It’s hot. With temperatures in the 90s and high humidity, it’s hot. Did I say that already? It bears repeating…it’s hot. So what to do when the desire is to leave the comfortable confines of air conditioning and spend some time outdoors without sweat pouring off our bodies like Niagara Falls?
Water. If we lived near a lake, river or the beach, we would be dipping our toes…er…correction, our entire bodies in them. But we don’t live near those ideal islands of respite. So, we make our own. Our area has its share of Splash Parks and Water Parks but we wanted to do something locally so we made our own water fun.
Here’s what it consisted of: sidewalk chalk paint (recipe #1), water balloons (got to have them!), lawn sprinkler (get everyone wet), a misting pole (for a quick cool down), and water guns. I would like to say I have a bunch of pictures of everything but with water comes the inevitable getting wet and my cameras/smartphones are not water-enabled so I will try to describe it…briefly.
Recipe #1 – Fun With Mama recipe
First water-based activity was getting the boys to make some sidewalk paint. Using old pieces of chalk, a tablespoon of baking soda, and water, I had the boys take a hammer and beat the chalk into “dust.” Then they mixed in the baking soda and water making a slurry solution which was poured into a couple of dollar store squeeze bottles. First “oops” – needed to get a funnel to pour it into the bottle. Second “oops” – though we mixed the slurry we didn’t find the small chunks, which proceeded to plug up the funnel. Third “oops” – once in the bottle, trying to squeeze the solution onto the driveway quickly ceased working because we “found” other chunks. So we took the tops off and just poured the “paint.” Lesson learned? Break up the chalk into fine powder before mixing it.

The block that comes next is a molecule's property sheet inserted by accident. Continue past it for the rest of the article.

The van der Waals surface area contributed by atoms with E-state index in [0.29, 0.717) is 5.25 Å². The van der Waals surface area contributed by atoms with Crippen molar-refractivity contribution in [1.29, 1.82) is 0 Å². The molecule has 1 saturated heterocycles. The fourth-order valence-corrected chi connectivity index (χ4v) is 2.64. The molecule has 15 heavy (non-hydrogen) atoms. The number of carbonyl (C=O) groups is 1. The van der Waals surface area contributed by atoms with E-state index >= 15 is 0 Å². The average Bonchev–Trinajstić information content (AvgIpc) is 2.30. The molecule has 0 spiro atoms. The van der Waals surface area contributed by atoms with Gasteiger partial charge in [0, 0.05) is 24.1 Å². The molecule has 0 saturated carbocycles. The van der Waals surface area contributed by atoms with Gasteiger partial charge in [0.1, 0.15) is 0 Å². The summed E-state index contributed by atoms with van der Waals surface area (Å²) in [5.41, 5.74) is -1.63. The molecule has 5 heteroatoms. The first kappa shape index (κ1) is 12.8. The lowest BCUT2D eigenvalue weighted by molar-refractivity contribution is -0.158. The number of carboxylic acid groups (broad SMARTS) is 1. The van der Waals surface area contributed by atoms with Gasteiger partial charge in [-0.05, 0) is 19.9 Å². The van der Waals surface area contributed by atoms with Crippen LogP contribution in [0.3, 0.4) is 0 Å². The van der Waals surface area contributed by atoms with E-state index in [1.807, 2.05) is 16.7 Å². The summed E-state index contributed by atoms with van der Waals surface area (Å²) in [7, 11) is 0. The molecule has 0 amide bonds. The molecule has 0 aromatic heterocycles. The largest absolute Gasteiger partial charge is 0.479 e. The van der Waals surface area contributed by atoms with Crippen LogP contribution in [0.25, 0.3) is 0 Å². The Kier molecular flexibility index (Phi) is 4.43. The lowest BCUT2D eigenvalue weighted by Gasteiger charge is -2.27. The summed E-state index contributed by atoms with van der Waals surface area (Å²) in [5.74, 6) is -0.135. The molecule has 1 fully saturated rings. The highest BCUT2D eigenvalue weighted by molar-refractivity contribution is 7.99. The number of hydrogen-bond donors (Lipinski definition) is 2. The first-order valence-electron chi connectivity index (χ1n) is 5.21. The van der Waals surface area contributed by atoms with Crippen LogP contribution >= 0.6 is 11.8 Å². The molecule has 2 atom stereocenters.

For about $8 you can get he parts to make several misting tubes. I made just one using a 4-foot long piece of ½” PVC pipe, 6 misting nozzles, a PVC end cap, PVC glue, and a connection that permitted the contraption to be screwed on to the end of the hose. It took a short amount of time to put it together, a little longer figuring out where and how to attach it to be useful, and then how to connect it to the hose (I used a leftover hose splitter valve). Results? A big hit with the boys! And with the extra misting nozzles I can build several more to cool down the deck and the gkids during the hot summer.
This was actually the main “asked for” (aka “demanded”?) water activity of the day. Using a mass water balloon product (see photo), the kids were quickly throwing balloons at each other and me. We went through three of these balloon fill-up devices before I told them we were done. Part of the agreement prior to starting was they would have to help pick-up all balloon pieces after we were done for the day.
Lessons? 1) Balloons and water do not mix with smartphone technology. 2) water balloons and hearing aids do not mix. 3) popped balloon pieces are small. 4) the device to fill up all of the balloons can be used to make mud, spray others and ??. We may do this again on the driveway where clean-up would be much easier.